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Avian Flu: As DEC investigates possible outbreak, Montezuma bird expert explains virus

The discovery of nearly two dozen dead geese at Charles E. Sexton Memorial Park in Webster has sparked concerns over a potential outbreak of Avian Flu, with test results from the New York State Department of Environmental Conservation still pending.

While much uncertainty remains around this situation in Webster, which sits near the Wayne-Monroe county border, Montezuma Audubon Center Director Chris Lajewski says concerns around Avian Flu underscore a condition found in birds more frequently over the last few years. The United States Department of Agriculture reported over 400 cases in wild birds nationwide in the past month alone.

To be clear, Avian Flu has not yet been identified in the Webster case. However, Lajewski says the warning signs are something educators and birders are always watching out for. “This is something that we’ve been dealing with across this country now for a few years,” Lajewski told FingerLakes1.com. “This particular strain that has impacted our birds over the last two years, was first identified in winter of 2022. In the Finger Lakes region, we saw some just some birds, waterfowl in particular succumb to this virus. As we continued through the winter season, and got into the spring season of 2022, we started to see some die off in birds of prey because those eagles, hawks, falcons and owls were starting to consume infected waterfowl.”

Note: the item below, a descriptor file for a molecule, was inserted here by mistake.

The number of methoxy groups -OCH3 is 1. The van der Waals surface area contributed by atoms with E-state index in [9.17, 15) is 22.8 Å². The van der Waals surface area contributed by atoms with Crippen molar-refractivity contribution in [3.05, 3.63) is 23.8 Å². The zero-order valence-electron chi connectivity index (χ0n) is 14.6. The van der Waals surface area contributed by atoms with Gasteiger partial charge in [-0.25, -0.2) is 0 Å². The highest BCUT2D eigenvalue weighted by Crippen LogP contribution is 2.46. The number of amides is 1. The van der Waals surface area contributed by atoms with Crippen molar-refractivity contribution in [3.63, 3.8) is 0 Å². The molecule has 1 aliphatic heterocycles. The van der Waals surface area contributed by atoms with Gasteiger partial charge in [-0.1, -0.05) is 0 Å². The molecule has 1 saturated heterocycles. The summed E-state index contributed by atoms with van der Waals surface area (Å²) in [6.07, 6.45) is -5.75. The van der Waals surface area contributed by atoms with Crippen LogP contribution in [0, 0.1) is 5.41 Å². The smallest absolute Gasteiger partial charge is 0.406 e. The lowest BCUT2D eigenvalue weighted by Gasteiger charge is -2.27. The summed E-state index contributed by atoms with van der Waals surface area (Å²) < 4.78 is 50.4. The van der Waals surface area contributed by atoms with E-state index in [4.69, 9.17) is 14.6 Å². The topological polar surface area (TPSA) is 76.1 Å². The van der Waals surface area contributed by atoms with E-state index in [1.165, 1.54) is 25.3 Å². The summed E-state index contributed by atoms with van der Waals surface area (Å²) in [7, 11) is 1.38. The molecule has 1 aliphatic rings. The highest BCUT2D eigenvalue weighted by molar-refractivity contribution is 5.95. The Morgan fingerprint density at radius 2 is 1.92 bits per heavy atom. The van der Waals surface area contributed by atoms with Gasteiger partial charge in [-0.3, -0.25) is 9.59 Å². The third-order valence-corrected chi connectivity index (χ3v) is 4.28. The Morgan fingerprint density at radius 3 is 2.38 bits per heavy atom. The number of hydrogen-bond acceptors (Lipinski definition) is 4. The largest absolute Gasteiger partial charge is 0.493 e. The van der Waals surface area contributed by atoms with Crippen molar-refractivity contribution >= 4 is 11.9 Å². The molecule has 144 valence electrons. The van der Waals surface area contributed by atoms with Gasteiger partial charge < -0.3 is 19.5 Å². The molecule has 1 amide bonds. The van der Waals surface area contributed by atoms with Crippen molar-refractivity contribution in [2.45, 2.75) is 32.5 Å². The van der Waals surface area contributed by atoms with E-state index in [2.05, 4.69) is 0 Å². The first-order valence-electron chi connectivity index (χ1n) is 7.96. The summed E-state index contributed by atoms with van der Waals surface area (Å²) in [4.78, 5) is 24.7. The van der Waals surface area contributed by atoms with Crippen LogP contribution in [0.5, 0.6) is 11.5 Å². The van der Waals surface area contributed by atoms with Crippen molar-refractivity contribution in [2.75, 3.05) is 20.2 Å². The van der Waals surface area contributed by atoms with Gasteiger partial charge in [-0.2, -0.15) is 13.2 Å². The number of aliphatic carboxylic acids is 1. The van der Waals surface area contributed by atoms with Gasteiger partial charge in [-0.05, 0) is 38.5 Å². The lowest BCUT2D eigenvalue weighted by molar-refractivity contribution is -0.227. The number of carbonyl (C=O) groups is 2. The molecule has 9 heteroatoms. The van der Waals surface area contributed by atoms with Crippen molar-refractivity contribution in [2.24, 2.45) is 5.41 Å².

The first reports of the deceased birds in Webster came on December 23, according to DEC officials, with the Town of Webster being alerted two days later. Despite the alarming find town officials reassured the public that the park remains safe.


Lajewski says Avian Flu can spread from birds migrating through the area, but it’s often difficult to identify the ‘how’ when it comes to the sickness entering a flock or specific location.

As for the warning signs of Avian Flu, believe it or not, Lajewski says it looks a lot like strains of flu caught by people. “Like people, you may see birds coughing or sneezing, and so that contact with other birds is a way the virus can spread,” he explained. “It can also spread through fecal matter.” He says these are the reasons that bird-to-human infection is so rare.

CDC data backs that up with the last reported case in April 2022.

However, the risk to birds is significant. Typcially, when birds migrate cases of Avian Flu can pop up. To that end, domestic flocks, like those found at chicken or pheasant farms are susceptible to the virus.

Lajewski said ongoing community science efforts, like bird counts that happen year-round, are an integral part to keeping tabs on what’s happening within flocks across the Finger Lakes. “We’re counting birds year-round, and there’s a fair number of birders out in the region, too, so whether you’re hiking or just taking notice of the world around you – it’s important to say something if you see something.”

As for a potential outbreak of Avian Flu in Webster, offiicals plan to give updates to residents after testing is complete on deceased birds at Cornell.